Built between.1794 and 1810. It links London and Bristol.
 Needless, to say along it’s length there are many pubs. Boat men are thirsty people.
The Barge Inn at Honey Street is one such gem. Segments of an episode of ‘Morse’ the TV series were filmed here. I do not know wether the actor, John Thaw was a beer drinker but Morse himself would have approved of the ale.
By the side of the canal time passes slowly. You watch the clouds tempting the White Horse, cut into the hillside opposite, to run after them. She never does! Perhaps the moon will have more luck? Another round?
It is also ‘Crop Circle Central’. 
Croppies, from all over the world come to; not really sure what they do but drink beer and talk. Nought wrong with that.
 One Sunday afternoon I waved at a low flying helicopter. That’s Goldie Hawn they said.  I don’t know. The helicopter dig wiggle it’s tail!
I use that anecdote sometimes to remind my wife. After all these years I still merit the occasional wiggle. Even from two thousand feet!
Today it’s wet and cold.We choose the local pub for our pre Sunday afternoon snooze drinks.

I got chatting. A local boy in his eighties told me; No!  Chronologically speaking that’s not accurate. Geographically  it is.
Anyway we got talking about the K&A as us locals call it.
He told me that his grandfather, a bit of a Jack the Lad, in his day pushed a hand truck through the Bruce Tunnel. Oh yeah sure!

The Bruce Tunnel allows the K&A to pass underneath Savernake Forest. Just under 500 meters long it is the only tunnel on the canal and took three years to complete. 1806 to 1809. 
There is no towpath.
 In the days of horse drawn boats the horses went over the top. The boat men would pull the barge through using the chains fixed to the walls
Even today taking a boat through a tunnel is a strange experience. You hang around a bit at the entrance to make sure nobody is coming the other way. You then sail into the darkness. There are no lights except the boats own.
You steer literally for the light at the end of the tunnel.
The brick walls throw back the sound of the diesel engine on tick-over.
There are drips. At least two always hit me. Cold and dark.
Last time we went through I kept the navigation lights on but switched off the bow light. The grandsons sat on the front with torches. To help me through.
 Their torches guided the way but their eyes lit up the day!
And then you are out! Once more,  back into the light.Generally a bit warmer too.

Just after Christmas in 1895 the frost set in. The canal was frozen for seven weeks reported The Marlborough Times.
His grandfather Mr Bob Davis had been asked to collect goods from Burbage Wharf Goods Station.
Now I was listening.
He said that his grandfather had heard that the canal was frozen and decided to take the short cut through the tunnel.
The ice cold wind blowing from the East through the tunnel had frozen the water in layers.
Cracks radiated out as he slowly pushed the trucks into the darkness.
The chains on the wall were helpful when the trucks broke the surface of the ice.
Half way through near the pumping station the ice was thinner.
He sank through the ice up to his knees. The lower level of ice held up.
With the chain in one hand and the trucks in the other he finally emerged from the end.
Now I was reading. 
He had produced clippings from old editions of The Marlborough Times.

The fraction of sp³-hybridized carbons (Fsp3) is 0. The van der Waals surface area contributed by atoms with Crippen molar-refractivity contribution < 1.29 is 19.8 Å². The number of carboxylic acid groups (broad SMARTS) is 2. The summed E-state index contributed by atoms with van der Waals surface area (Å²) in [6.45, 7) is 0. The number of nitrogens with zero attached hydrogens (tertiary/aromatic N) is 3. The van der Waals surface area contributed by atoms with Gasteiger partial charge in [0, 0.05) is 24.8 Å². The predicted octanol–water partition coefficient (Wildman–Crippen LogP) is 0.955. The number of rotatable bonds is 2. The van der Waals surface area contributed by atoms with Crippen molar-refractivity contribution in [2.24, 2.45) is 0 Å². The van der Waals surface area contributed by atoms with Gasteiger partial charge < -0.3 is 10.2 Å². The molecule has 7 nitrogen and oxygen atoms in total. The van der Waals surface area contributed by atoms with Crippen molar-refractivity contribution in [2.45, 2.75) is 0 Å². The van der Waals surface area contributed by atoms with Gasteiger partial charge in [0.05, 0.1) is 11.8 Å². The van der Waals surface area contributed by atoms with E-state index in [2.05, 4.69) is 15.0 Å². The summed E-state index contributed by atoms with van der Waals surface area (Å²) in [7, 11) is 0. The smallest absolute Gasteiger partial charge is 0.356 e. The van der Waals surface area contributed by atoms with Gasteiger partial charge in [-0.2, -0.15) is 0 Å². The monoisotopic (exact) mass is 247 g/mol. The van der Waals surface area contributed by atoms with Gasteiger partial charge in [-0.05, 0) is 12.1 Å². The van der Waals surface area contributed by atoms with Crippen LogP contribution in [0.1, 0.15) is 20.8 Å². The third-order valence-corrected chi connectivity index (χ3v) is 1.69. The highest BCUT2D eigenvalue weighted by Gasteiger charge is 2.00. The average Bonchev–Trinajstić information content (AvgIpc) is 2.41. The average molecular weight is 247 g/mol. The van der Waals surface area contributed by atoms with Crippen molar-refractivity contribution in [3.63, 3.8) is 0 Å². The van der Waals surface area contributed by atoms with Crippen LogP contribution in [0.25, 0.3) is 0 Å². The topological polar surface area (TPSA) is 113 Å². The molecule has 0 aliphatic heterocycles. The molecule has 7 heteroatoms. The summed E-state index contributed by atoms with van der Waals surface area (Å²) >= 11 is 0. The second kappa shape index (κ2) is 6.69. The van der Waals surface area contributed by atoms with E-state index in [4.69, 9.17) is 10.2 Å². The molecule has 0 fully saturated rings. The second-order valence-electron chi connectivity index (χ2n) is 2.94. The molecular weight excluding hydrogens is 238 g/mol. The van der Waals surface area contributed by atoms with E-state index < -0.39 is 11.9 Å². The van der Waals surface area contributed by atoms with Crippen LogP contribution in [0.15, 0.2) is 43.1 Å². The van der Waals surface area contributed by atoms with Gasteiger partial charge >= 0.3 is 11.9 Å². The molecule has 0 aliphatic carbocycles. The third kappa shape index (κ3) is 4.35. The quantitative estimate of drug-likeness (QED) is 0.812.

“The extent of the cold can be somehow gauged from the fact that when he emerged triumphant at the other end of the tunnel there were icicles about a foot long hanging from the trucks.”
His achievement was witnessed by Mr Briant. a ganger on the railway, who at that time resided at Wotton Bassett.
When asked..............
“ I’d never do it again, even if I had the chance is Bob’s verdict.
The pub door opened. The cold wind entered.
We looked at one another. No. me neither!
But his eyes lit up the pub.

I will never go through that part of the canal again without thinking of him and his grandfather.

Friday, 3 April 2015


Long ago the days were white and the nights were black.
Radios had to warm up.
Small children wore short trousers and balaclava helmets. Knitted by their grandmothers.
Food had to warm you up.

Bacon pudding
Mix four ounces of suet with eight of self raising flour. Add a pinch of salt, grate in a large onion. Add water as required.
Roll out. Cover with rashers of bacon. Roll up to form a ’Roly Poly’
Bake in the oven for about an hour.
Mash cabbage and gravy go well with it.

Ah! We had eaten half before I thought to take the photo!


Today I finally switched on the NFT system.
I have a four day holiday for Easter and thought now or never.
This is a dedicated 1400l Litre/hour pump in the sump. This pump will run 24/7 or CF ( constant flow) I have a tap with a return line to the sump so I can control the flow. An added benefit of this return flow is water splashing into the sump. This will create additional oxygenation in the water.
So I stand back to admire it and it overflows!
I am using old plastic bottle tops in the “Trickle Tower”. I guess I put too many in. They flowed back and blocked the tubes. Fished them out.
So far so good.
I have fifty holes in the NFT tubes. This is the main area for watercress.
I got a little impatient. I bought some cheap plant plugs in the supermarket.
These are; Apache chili, peppers and lettuce.
Tomorrow I will rinse the dirt from their roots and put them in net pots with a little clay ball media to hold them in place and then put them in the NFT.
NFT or ‘nutrient film technique’ is simply plants in a tube with a constant flow of very little water or near film water. The trick is the water must be super clean.
From the sump my water flows into each of the four pipes. The pipes discharge onto a simple dish scourer pad. It then flows down into the “Trickle Tower” filled with bottle tops. On into another scourer pad filter and then into about six liters of K1 media before rejoining  the sump.

The NFT gurgles.
When the main pipe runs I hear splashing.
The pump in the EP tank trickles.
I love the sound of water.

Happy Easter.